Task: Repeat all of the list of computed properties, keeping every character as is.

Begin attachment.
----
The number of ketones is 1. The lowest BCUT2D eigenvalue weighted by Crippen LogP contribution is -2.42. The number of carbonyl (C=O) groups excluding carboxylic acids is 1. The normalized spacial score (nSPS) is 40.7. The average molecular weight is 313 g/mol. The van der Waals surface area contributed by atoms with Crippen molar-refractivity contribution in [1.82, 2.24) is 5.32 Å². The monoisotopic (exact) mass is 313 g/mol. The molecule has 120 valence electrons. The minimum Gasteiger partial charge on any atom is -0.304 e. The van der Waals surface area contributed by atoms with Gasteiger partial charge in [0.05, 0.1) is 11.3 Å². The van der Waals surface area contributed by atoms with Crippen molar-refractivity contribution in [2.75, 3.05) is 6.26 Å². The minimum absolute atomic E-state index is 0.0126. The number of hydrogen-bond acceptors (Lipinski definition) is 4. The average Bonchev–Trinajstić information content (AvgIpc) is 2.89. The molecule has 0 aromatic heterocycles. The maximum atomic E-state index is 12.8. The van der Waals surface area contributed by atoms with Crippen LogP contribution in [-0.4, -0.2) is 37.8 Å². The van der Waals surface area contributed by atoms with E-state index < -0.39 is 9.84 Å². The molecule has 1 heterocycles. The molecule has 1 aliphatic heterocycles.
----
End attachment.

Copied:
The number of ketones is 1. The lowest BCUT2D eigenvalue weighted by Crippen LogP contribution is -2.42. The number of carbonyl (C=O) groups excluding carboxylic acids is 1. The normalized spacial score (nSPS) is 40.7. The average molecular weight is 313 g/mol. The van der Waals surface area contributed by atoms with Crippen molar-refractivity contribution in [1.82, 2.24) is 5.32 Å². The monoisotopic (exact) mass is 313 g/mol. The molecule has 120 valence electrons. The minimum Gasteiger partial charge on any atom is -0.304 e. The van der Waals surface area contributed by atoms with Gasteiger partial charge in [0.05, 0.1) is 11.3 Å². The van der Waals surface area contributed by atoms with Crippen molar-refractivity contribution in [2.75, 3.05) is 6.26 Å². The minimum absolute atomic E-state index is 0.0126. The number of hydrogen-bond acceptors (Lipinski definition) is 4. The average Bonchev–Trinajstić information content (AvgIpc) is 2.89. The molecule has 0 aromatic heterocycles. The maximum atomic E-state index is 12.8. The van der Waals surface area contributed by atoms with Crippen LogP contribution in [-0.4, -0.2) is 37.8 Å². The van der Waals surface area contributed by atoms with E-state index < -0.39 is 9.84 Å². The molecule has 1 heterocycles. The molecule has 1 aliphatic heterocycles.